Yields and basis point (bp) movements of some of the most-watched 10-year bonds this afternoon:
US: 1.95% (1bp)
UK: 2.10% (2bp)
Germany: 1.61% (no change)
France: 2.24% (1bp)
Spain: 5.43% (7bp)
Italy: 4.61% (5bp)
[NOTE: there are 100bp to a percentage point]
Periphery bond yields saw the most movement on Monday ahead of a week of treasury sales and European talks to discuss the future of Cyprus.
US treasuries fluctuated slightly as the world's largest economy geared up for the sale of $72bn of coupon-bearing securities this week. Ten year bond yields ended the day up one basis point at 1.95%.
In the UK, yields picked up by two basis points to 2.10% after a survey was published by UK accountancy firm BDO indicating that business confidence was at an all-time low. The company's Optimism Index - partly based on the views of 4,000 respondents as well as several other reports - fell to 88.9 in January, making it the eighth consecutive month when the index recorded a reading below 95, the minimum needed to demonstrate growth.
French bond yields contracted by a single basis point to 2.24% as the government unveiled a wave of economic data indicating growth in key sectors. Industrial production contracted by less than had been expected in December, falling by just 0.1% month-on-month compared to the anticipated reduction of -0.2%, according to national statistics institute INSEE. Manufacturing production was also greater than expected, growing at 0.1% month-on-month in December compared to an expected contraction of 0.3%.
Still reeling from the 12-day-old allegations that its Prime Minister was involved in corruption, Spain saw its yields climb seven basis points to 5.43%. This followed Prime Minister Mariano Rajoy publishing a summary of his income and tax accounts on the weekend in a bid to diffuse the allegations which he has always denied. Meanwhile, on Monday, Spain was gearing up to issue 5.5bn euros in six-month and 12-month treasury bills at auction on Tuesday.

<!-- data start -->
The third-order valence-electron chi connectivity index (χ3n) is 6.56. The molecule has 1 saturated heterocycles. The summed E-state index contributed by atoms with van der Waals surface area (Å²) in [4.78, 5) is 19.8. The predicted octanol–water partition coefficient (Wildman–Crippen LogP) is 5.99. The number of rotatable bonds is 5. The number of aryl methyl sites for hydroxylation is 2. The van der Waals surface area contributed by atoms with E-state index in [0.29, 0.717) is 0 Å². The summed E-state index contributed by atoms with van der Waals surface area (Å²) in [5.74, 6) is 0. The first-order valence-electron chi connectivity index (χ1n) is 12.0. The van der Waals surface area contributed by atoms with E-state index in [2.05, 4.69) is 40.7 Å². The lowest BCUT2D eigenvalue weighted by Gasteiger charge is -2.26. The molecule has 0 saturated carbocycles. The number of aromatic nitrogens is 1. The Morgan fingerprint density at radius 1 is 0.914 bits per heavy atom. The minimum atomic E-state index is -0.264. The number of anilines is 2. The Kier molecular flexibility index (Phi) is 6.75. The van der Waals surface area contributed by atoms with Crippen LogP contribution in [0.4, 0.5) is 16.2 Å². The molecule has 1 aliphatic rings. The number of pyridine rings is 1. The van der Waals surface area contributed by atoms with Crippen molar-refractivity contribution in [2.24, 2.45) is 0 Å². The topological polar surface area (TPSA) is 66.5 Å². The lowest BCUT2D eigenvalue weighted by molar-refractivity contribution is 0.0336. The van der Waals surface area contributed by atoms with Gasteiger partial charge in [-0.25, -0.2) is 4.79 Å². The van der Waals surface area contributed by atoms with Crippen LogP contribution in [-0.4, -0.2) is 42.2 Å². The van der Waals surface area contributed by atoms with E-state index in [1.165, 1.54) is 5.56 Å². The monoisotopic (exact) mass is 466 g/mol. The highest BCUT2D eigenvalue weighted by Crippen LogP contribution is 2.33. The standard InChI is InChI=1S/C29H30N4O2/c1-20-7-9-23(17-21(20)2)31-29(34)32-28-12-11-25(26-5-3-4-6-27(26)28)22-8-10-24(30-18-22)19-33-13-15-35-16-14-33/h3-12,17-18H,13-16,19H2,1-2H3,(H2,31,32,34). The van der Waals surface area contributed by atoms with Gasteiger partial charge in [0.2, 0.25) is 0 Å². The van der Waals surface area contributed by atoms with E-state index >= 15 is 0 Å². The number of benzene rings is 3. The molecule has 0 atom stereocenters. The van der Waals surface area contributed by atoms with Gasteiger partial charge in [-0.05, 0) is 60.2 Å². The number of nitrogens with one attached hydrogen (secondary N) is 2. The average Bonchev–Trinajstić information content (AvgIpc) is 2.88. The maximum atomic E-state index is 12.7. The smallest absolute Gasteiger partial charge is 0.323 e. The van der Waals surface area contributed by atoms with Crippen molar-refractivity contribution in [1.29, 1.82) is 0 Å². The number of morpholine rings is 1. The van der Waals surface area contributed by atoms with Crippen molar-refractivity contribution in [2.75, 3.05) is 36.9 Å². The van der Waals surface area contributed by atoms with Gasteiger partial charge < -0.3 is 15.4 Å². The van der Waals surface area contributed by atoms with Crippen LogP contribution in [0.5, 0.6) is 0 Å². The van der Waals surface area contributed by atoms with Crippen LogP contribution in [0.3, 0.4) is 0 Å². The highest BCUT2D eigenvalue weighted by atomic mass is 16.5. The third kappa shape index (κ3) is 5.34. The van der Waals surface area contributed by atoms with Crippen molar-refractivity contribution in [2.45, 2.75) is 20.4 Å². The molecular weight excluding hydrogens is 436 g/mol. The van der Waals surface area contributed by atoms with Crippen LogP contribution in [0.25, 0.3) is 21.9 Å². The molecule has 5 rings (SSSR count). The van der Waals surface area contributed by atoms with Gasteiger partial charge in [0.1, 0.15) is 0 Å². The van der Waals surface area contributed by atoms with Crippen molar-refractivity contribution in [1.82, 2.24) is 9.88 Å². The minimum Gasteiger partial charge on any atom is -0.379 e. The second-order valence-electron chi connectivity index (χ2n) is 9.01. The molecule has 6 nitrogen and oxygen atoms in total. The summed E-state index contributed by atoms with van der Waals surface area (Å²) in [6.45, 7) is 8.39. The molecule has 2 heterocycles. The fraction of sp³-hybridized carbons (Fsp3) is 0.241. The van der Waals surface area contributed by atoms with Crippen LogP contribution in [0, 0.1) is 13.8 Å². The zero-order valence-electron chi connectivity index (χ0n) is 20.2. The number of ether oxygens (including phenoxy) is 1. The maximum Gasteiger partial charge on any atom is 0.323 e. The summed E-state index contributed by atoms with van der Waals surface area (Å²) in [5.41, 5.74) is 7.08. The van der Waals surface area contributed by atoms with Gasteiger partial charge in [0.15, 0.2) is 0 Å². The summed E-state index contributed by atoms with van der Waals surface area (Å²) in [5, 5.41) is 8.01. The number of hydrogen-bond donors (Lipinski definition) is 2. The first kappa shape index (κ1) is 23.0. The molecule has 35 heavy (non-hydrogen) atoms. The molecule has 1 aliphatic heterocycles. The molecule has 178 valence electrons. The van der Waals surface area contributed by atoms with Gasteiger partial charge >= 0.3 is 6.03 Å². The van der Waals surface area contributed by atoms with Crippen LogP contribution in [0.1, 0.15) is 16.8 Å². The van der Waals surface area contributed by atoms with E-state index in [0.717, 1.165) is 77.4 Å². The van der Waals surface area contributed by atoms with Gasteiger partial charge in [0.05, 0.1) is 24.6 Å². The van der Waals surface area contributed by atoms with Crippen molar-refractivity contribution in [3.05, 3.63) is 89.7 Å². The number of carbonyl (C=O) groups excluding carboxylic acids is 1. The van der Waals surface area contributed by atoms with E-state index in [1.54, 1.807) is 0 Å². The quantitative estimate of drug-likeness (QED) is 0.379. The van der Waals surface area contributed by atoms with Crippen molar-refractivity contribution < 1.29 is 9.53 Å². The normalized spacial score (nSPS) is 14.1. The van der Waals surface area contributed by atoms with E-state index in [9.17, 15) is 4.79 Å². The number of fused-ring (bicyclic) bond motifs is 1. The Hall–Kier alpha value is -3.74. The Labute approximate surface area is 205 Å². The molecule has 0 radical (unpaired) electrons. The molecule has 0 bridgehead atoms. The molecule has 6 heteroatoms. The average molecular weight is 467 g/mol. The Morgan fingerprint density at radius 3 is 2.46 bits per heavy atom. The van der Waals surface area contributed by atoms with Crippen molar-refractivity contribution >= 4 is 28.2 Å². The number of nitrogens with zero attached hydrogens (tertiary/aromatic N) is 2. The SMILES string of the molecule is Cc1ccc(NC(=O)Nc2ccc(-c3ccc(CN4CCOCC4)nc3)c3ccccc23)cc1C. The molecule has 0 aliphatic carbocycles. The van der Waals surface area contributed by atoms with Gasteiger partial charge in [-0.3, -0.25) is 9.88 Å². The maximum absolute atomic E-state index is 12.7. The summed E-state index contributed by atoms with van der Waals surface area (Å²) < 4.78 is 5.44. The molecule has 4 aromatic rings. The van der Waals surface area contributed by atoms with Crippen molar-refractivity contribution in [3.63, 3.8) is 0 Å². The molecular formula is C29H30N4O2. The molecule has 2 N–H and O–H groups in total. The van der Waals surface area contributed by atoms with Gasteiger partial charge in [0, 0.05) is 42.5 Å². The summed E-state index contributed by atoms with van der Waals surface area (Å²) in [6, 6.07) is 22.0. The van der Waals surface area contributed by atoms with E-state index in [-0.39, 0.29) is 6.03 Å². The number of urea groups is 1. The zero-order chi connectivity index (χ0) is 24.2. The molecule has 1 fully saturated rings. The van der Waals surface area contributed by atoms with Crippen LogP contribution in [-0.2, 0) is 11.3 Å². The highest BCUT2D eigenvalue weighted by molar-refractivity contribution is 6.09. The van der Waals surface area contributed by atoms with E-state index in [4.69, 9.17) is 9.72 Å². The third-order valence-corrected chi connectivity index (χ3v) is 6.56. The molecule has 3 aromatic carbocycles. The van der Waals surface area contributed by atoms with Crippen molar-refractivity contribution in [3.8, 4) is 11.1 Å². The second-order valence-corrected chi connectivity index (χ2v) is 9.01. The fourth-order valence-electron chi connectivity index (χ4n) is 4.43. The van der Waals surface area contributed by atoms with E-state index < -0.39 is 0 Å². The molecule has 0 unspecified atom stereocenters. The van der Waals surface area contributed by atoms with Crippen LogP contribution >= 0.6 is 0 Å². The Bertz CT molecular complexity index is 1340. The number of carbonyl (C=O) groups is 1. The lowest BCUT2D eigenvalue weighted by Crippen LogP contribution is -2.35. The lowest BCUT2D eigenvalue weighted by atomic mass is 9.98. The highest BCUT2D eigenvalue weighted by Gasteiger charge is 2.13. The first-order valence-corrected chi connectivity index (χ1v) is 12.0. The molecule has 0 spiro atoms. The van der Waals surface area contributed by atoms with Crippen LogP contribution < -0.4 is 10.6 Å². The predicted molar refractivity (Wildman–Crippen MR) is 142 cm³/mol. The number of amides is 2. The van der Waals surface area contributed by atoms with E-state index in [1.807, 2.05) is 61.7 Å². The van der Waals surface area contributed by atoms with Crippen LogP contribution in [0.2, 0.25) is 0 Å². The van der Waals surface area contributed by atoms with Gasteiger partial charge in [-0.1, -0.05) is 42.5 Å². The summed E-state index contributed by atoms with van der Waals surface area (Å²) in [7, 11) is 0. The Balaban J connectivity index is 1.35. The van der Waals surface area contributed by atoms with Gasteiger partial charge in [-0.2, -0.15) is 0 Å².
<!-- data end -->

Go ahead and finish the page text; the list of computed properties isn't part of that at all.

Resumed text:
With just a fortnight left until its national elections, Italian bond yields were climbing noticeably at the close of play on Monday, having risen by five basis points to 4.61%. A tension-fraught weekend fuelled the campaign for leadership that is now in its final stage. Outgoing Prime Minister Mario Monti, whose once huge opinion poll lead has been dented by 76-year-old former PM Silvio Berlusconi's strong campaigning, expressed frustration at the role of Berlusconi in wider European politics.
"They've had enough of an Italy which puts itself, the Eurozone and Europe at risk through its political fragility, its inability to make decisions and its financial indiscipline," he was cited by Reuters as having told TV station TGCom24.
Across the board, the macroeconomic picture for Europe, remained mixed with the spotlight of attention having shifted squarely from Spain to Cyprus. European Central Bank executive board member Joerg Asmussen told German business daily Handelsblatt, that he believed an aid package for Cyprus would be ready by the end of the next month.
"I expect the aid programme for Cyprus will be in place by the end of March," he said. "There must be no doubt about this: if Cyprus gets no external help; it will slide into default."
Meanwhie, the Organisation for Economic Cooperation and Development said that leading indicators showed stabilising growth or the Eurozone, with a reading of 100.4 having been recorded in December compared to 100.3 in November.